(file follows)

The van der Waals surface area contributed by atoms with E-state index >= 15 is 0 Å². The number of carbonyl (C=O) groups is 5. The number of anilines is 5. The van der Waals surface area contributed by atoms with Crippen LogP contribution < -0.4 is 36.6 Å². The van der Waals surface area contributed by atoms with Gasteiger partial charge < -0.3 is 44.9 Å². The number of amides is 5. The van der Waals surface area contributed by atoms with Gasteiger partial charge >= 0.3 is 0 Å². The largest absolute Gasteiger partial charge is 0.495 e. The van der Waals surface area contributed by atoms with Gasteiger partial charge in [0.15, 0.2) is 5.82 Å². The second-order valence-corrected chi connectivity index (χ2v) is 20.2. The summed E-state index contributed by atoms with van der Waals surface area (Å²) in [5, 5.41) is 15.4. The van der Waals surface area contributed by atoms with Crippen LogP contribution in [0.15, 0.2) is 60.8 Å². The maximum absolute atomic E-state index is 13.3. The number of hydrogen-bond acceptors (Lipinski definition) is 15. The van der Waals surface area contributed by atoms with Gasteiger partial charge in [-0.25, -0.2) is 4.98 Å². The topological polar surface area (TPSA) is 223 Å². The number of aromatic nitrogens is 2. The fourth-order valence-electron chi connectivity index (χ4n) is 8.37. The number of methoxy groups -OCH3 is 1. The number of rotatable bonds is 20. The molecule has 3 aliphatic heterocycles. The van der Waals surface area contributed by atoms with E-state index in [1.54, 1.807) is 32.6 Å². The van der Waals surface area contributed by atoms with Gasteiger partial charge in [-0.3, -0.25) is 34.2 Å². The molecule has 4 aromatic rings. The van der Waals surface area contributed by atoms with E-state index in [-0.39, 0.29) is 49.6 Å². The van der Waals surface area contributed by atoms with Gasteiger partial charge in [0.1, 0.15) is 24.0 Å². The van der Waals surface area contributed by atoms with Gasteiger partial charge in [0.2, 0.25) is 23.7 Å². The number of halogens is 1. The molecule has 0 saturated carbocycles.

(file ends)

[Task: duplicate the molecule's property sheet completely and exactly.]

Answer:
The van der Waals surface area contributed by atoms with E-state index >= 15 is 0 Å². The number of carbonyl (C=O) groups is 5. The number of anilines is 5. The van der Waals surface area contributed by atoms with Crippen LogP contribution < -0.4 is 36.6 Å². The van der Waals surface area contributed by atoms with Gasteiger partial charge < -0.3 is 44.9 Å². The number of amides is 5. The van der Waals surface area contributed by atoms with Gasteiger partial charge >= 0.3 is 0 Å². The largest absolute Gasteiger partial charge is 0.495 e. The van der Waals surface area contributed by atoms with Gasteiger partial charge in [0.15, 0.2) is 5.82 Å². The second-order valence-corrected chi connectivity index (χ2v) is 20.2. The summed E-state index contributed by atoms with van der Waals surface area (Å²) in [5, 5.41) is 15.4. The van der Waals surface area contributed by atoms with Crippen LogP contribution in [0.15, 0.2) is 60.8 Å². The maximum absolute atomic E-state index is 13.3. The number of hydrogen-bond acceptors (Lipinski definition) is 15. The van der Waals surface area contributed by atoms with Gasteiger partial charge in [-0.25, -0.2) is 4.98 Å². The topological polar surface area (TPSA) is 223 Å². The number of aromatic nitrogens is 2. The fourth-order valence-electron chi connectivity index (χ4n) is 8.37. The number of methoxy groups -OCH3 is 1. The number of rotatable bonds is 20. The molecule has 3 aliphatic heterocycles. The van der Waals surface area contributed by atoms with E-state index in [1.54, 1.807) is 32.6 Å². The van der Waals surface area contributed by atoms with Gasteiger partial charge in [-0.3, -0.25) is 34.2 Å². The molecule has 4 aromatic rings. The van der Waals surface area contributed by atoms with E-state index in [-0.39, 0.29) is 49.6 Å². The van der Waals surface area contributed by atoms with Gasteiger partial charge in [0.1, 0.15) is 24.0 Å². The van der Waals surface area contributed by atoms with Gasteiger partial charge in [0.2, 0.25) is 23.7 Å². The number of halogens is 1. The molecule has 0 saturated carbocycles.